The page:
3.3 The restricted isometry property

 Page 1 / 1

We say that an $n×N$ matrix $\Phi$ has the restricted isometry property (RIP) for $k$ if for each $T\subseteq \left\{1,\dots ,N\right\}$ such that $\text{#}T\le k$ , ${\Phi }_{T}$ (the matrix formed by choosing the columns of $\Phi$ whose indices are in $T$ ) has the property

 $\begin{array}{c}\left(1-{\delta }_{k}\right){\parallel {x}_{T}\parallel }_{{\ell }_{2}}{\le }_{}{\parallel {\Phi }_{T}\left(x\right)\parallel }_{{\ell }_{2}}{\le }_{}\left(1+{\delta }_{k}\right){{\parallel {x}_{T}\parallel }_{{\ell }_{2}}}_{}\end{array}$ (RIP)

where $0<{\delta }_{k}<1$ . This useful definition is by Candes and Tao. The idea is that the embedding of a $k$ -dimensional space in $M$ -dimensional space almost preserves norm – like an isometry. Another way of looking at it is to consider the matrix ${\Phi }_{T}^{t}{\Phi }_{T}$ , of size $k×k$ . This matrix is symmetric, positive definite, and it’s eigen-values are between $1-{\delta }_{k}$ and $1+{\delta }_{k}$ .

I prefer the following modified condition (dubbed the MIRP), which is more convenient for mathematical analysis:

 ${\left({c}_{1}\right)}^{-1}{\parallel {x}_{T}\parallel }_{{\ell }_{2}}\le {\parallel {\mathrm{\Phi }}_{T}\left(x\right)\parallel }_{{\ell }_{2}}\le {c}_{1}{\parallel {x}_{T}\parallel }_{{\ell }_{2}}$ (MRIP)

We can now state the following theorem.

If $\Phi$ satisfies MRIP for $2k$ then $\exists \Delta$ s.t. $\left(\Phi ,\Delta \right)$ is instance optimal for ${\ell }_{1}^{N}$ for $K$ .

This shows that whenever we have a matrix $\Phi$ satisfying the MRIP for $2k$ then it will perform well on encoding vectors (at least in the sense of ${\ell }_{1}^{N}$ accuracy). The question is how can we construct measurement matrices with this property? We can construct $\Phi$ using Gaussian entries and then normalizing the columns.

$\exists$ constant $c>0$ s.t. if $k\le c\frac{n}{\mathrm{log}\left(N∕n\right)}$ then with high probability $\Phi$ satisfies RIP and MRIP for $k$ .

Given $N$ and $n$ , the range of $k$ in the above results reflects how accurately we can recover data. There is another constant ${c}^{\prime }$ that serves as a converse bound for Theorem 3. This converse can be derived using Gluskin widths.

The following generic problem is of great interest: Consider the class of matrices $ℳ=\left\{\Phi M×N,\mathrm{\Phi }\text{has some prescribed property(eg. Toeplitz, circulant, etc.)}\right\}$ . What is the largest $k$ for which such a matrix can have the MRIP.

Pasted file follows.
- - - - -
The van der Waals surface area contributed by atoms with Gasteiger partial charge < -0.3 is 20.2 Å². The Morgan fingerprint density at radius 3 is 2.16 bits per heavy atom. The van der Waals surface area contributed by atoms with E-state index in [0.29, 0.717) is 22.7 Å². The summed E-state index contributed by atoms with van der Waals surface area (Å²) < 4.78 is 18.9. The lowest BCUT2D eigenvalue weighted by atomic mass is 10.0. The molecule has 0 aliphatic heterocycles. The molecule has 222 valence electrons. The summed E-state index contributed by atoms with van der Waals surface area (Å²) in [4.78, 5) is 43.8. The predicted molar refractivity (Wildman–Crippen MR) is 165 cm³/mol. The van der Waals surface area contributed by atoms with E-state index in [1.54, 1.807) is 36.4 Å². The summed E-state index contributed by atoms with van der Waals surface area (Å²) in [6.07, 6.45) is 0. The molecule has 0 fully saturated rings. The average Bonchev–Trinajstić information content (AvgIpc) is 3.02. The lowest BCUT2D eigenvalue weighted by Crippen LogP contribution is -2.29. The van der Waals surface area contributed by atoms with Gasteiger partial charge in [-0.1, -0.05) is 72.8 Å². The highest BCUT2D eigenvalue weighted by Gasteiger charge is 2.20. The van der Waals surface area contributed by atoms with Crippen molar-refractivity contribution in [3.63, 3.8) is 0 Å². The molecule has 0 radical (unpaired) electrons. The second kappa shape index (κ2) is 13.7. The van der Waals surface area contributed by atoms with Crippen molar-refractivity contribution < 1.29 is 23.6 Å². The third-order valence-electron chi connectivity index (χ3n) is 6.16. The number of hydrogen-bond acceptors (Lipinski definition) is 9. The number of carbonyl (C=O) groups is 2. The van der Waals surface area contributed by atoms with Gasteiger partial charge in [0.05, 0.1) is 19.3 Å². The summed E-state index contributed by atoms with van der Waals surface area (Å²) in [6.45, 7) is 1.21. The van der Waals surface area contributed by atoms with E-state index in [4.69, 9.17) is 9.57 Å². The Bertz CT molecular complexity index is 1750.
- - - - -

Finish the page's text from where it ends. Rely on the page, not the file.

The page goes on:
Introduction about quantum dots in nanotechnology
what does nano mean?
nano basically means 10^(-9). nanometer is a unit to measure length.
Bharti
do you think it's worthwhile in the long term to study the effects and possibilities of nanotechnology on viral treatment?
absolutely yes
Daniel
how to know photocatalytic properties of tio2 nanoparticles...what to do now
it is a goid question and i want to know the answer as well
Maciej
Abigail
for teaching engĺish at school how nano technology help us
Anassong
Do somebody tell me a best nano engineering book for beginners?
there is no specific books for beginners but there is book called principle of nanotechnology
NANO
what is fullerene does it is used to make bukky balls
are you nano engineer ?
s.
fullerene is a bucky ball aka Carbon 60 molecule. It was name by the architect Fuller. He design the geodesic dome. it resembles a soccer ball.
Tarell
what is the actual application of fullerenes nowadays?
Damian
That is a great question Damian. best way to answer that question is to Google it. there are hundreds of applications for buck minister fullerenes, from medical to aerospace. you can also find plenty of research papers that will give you great detail on the potential applications of fullerenes.
Tarell
what is the Synthesis, properties,and applications of carbon nano chemistry
Mostly, they use nano carbon for electronics and for materials to be strengthened.
Virgil
is Bucky paper clear?
CYNTHIA
carbon nanotubes has various application in fuel cells membrane, current research on cancer drug,and in electronics MEMS and NEMS etc
NANO
so some one know about replacing silicon atom with phosphorous in semiconductors device?
Yeah, it is a pain to say the least. You basically have to heat the substarte up to around 1000 degrees celcius then pass phosphene gas over top of it, which is explosive and toxic by the way, under very low pressure.
Harper
Do you know which machine is used to that process?
s.
how to fabricate graphene ink ?
for screen printed electrodes ?
SUYASH
What is lattice structure?
of graphene you mean?
Ebrahim
or in general
Ebrahim
in general
s.
Graphene has a hexagonal structure
tahir
On having this app for quite a bit time, Haven't realised there's a chat room in it.
Cied
what is biological synthesis of nanoparticles
what's the easiest and fastest way to the synthesize AgNP?
China
Cied
types of nano material
I start with an easy one. carbon nanotubes woven into a long filament like a string
Porter
many many of nanotubes
Porter
what is the k.e before it land
Yasmin
what is the function of carbon nanotubes?
Cesar
I'm interested in nanotube
Uday
what is nanomaterials​ and their applications of sensors.
what is nano technology
what is system testing?
how did you get the value of 2000N.What calculations are needed to arrive at it
Privacy Information Security Software Version 1.1a
Good
Berger describes sociologists as concerned with
Got questions? Join the online conversation and get instant answers!